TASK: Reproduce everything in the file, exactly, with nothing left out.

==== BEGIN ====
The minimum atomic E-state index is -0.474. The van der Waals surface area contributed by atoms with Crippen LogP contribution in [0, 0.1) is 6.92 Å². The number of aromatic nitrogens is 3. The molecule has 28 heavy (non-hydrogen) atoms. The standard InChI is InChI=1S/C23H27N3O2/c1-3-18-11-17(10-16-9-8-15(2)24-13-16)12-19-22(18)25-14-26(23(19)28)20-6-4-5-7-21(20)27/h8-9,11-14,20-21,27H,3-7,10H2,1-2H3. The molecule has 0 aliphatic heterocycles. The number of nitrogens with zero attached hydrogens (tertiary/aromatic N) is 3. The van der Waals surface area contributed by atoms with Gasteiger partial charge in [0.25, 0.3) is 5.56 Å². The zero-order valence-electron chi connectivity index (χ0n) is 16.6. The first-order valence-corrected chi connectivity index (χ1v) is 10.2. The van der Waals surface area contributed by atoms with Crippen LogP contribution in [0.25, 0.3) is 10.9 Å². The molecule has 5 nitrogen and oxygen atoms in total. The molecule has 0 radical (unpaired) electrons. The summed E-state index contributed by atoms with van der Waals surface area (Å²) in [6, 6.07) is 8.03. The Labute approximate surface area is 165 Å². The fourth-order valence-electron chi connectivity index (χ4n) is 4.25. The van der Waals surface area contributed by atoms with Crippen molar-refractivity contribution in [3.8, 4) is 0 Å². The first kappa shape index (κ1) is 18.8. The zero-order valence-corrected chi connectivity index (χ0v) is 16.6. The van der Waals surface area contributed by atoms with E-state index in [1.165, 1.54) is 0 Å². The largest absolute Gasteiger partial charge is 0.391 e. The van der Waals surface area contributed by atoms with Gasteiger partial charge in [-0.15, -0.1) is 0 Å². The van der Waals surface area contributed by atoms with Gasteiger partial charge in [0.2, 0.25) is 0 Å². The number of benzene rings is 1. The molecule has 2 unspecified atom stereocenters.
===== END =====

The minimum atomic E-state index is -0.474. The van der Waals surface area contributed by atoms with Crippen LogP contribution in [0, 0.1) is 6.92 Å². The number of aromatic nitrogens is 3. The molecule has 28 heavy (non-hydrogen) atoms. The standard InChI is InChI=1S/C23H27N3O2/c1-3-18-11-17(10-16-9-8-15(2)24-13-16)12-19-22(18)25-14-26(23(19)28)20-6-4-5-7-21(20)27/h8-9,11-14,20-21,27H,3-7,10H2,1-2H3. The molecule has 0 aliphatic heterocycles. The number of nitrogens with zero attached hydrogens (tertiary/aromatic N) is 3. The van der Waals surface area contributed by atoms with Gasteiger partial charge in [0.25, 0.3) is 5.56 Å². The zero-order valence-electron chi connectivity index (χ0n) is 16.6. The first-order valence-corrected chi connectivity index (χ1v) is 10.2. The van der Waals surface area contributed by atoms with Crippen LogP contribution in [0.25, 0.3) is 10.9 Å². The molecule has 5 nitrogen and oxygen atoms in total. The molecule has 0 radical (unpaired) electrons. The summed E-state index contributed by atoms with van der Waals surface area (Å²) in [6, 6.07) is 8.03. The Labute approximate surface area is 165 Å². The fourth-order valence-electron chi connectivity index (χ4n) is 4.25. The van der Waals surface area contributed by atoms with Crippen molar-refractivity contribution in [3.8, 4) is 0 Å². The first kappa shape index (κ1) is 18.8. The zero-order valence-corrected chi connectivity index (χ0v) is 16.6. The van der Waals surface area contributed by atoms with E-state index in [1.165, 1.54) is 0 Å². The largest absolute Gasteiger partial charge is 0.391 e. The van der Waals surface area contributed by atoms with Gasteiger partial charge in [-0.15, -0.1) is 0 Å². The van der Waals surface area contributed by atoms with Gasteiger partial charge in [0.2, 0.25) is 0 Å². The number of benzene rings is 1. The molecule has 2 unspecified atom stereocenters.